July 21, 2016
Samurai Flamenco: "Attack! Army of Evil"
The mysterious King Torture announces he will invade Japan with a series of deadly monsters, however those monsters keep getting defeated by Samurai Flamenco and the Flamenco Girls. Hidenori begins to worry about how enthused Masayoshi has become about the conflict. Mari begins to feel jealous of how Masayoshi is dominating their monster battles.
This really has become a quite peculiar series. The first six episodes followed a clueless male model attempting to be a superhero in a mundane world. The seventh suddenly introduced a genuine monster that kills several police officers before killing itself in an explosion. I really was not sure what sort of series was going to emerge after such a weird change in tone and content. Now that I have watched the eighth episode, I am still not sure. I'm intrigued, and that does count for quite a bit.
Firstly, the monsters: they are patently ridiculous, blending animals and machinery so that Samurai Flamenco is forced to fight a half-gorilla half-guillotine, or a half-rhinoceros half-cooking pot. At the same time they seem to be genuinely dangerous, and when defeated each of them commits suicide by detonating an explosive. For the general public in Japan, they don't seem to pose a serious concern. Over the course of the episode Masayoshi faces multiple monsters, and by the end the masses have shifted from panic to disinterest. Scenes of cabinet meetings with the Japanese government are particularly funny, featuring an evasive Prime Minister that communicates in grunts and nods. It makes for a slightly strange episode - there was a sudden real danger to the series, and that danger does still seem to be there, but nobody cares.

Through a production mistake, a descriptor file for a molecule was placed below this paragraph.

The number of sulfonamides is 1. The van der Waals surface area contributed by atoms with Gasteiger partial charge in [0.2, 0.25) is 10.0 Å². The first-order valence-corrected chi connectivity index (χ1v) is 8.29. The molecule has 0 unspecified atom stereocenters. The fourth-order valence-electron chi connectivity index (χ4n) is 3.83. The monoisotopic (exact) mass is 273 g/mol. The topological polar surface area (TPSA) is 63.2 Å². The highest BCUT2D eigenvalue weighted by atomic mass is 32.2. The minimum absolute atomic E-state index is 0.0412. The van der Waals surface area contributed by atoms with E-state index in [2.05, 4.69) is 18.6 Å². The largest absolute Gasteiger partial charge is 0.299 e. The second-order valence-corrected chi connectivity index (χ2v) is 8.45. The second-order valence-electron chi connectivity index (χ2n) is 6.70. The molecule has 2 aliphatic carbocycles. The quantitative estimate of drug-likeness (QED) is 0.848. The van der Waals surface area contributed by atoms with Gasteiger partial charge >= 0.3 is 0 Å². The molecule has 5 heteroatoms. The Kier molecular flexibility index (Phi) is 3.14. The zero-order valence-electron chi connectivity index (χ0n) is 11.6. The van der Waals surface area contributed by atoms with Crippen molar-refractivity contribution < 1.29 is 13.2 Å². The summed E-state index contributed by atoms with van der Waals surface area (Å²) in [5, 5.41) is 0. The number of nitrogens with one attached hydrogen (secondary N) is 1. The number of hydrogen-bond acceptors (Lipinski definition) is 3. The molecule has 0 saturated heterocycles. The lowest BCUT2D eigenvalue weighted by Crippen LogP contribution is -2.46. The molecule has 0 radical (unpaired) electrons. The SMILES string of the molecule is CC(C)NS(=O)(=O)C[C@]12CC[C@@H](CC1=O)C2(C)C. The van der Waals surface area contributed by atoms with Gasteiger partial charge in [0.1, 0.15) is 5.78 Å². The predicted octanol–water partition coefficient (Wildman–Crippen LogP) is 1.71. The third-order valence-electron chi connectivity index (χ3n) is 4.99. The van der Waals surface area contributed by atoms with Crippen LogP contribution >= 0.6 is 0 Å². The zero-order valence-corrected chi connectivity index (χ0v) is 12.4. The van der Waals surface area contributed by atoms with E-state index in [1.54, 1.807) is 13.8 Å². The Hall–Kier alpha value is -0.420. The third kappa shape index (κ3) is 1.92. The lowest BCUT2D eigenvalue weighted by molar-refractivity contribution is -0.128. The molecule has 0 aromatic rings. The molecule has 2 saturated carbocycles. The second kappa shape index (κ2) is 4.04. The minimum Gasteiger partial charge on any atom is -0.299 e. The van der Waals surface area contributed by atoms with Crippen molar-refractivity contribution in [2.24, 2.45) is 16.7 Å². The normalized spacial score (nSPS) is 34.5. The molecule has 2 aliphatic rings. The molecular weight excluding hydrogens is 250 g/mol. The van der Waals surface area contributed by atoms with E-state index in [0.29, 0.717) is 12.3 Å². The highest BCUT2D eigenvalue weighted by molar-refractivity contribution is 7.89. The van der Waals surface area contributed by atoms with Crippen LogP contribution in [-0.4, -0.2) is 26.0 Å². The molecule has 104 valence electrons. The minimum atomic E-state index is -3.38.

Well, almost nobody. With his modelling and acting career taking off at the same time as his superhero life finally fulfilling his dreams, Masayoshi is on a self-interested high so great that Hidenori seems rather worried for him. While the series overall has been somewhat shaky, the relationship between its two leads have been great. It is nice to have Hidenori there: he is a calm, rational voice in the middle of an increasingly ridiculous world.
It is interesting to observe how this series, that started off mocking and interrogating tokusatsu shows, is now actively emulating them. The episode follows a pretty tight formula of Masayoshi encountering a monster, them exchanging insults and barbs, and then having a fight. It happens three times here in the space of 20 minutes. Even Mari comments by the end that it is all getting a little boring and repetitive. It is like that interrogation has continued, but rather from a fan point of view looking in - which how the series used to operate - it's now done from inside the tokusatsu tradition itself.
While the animation remains a little substandard, Samurai Flamenco is actually doing some rather unexpected and interesting things. I enjoyed this episode a lot: it marks the fifth good episode out of eight. The quality ratio rises to 63 per cent.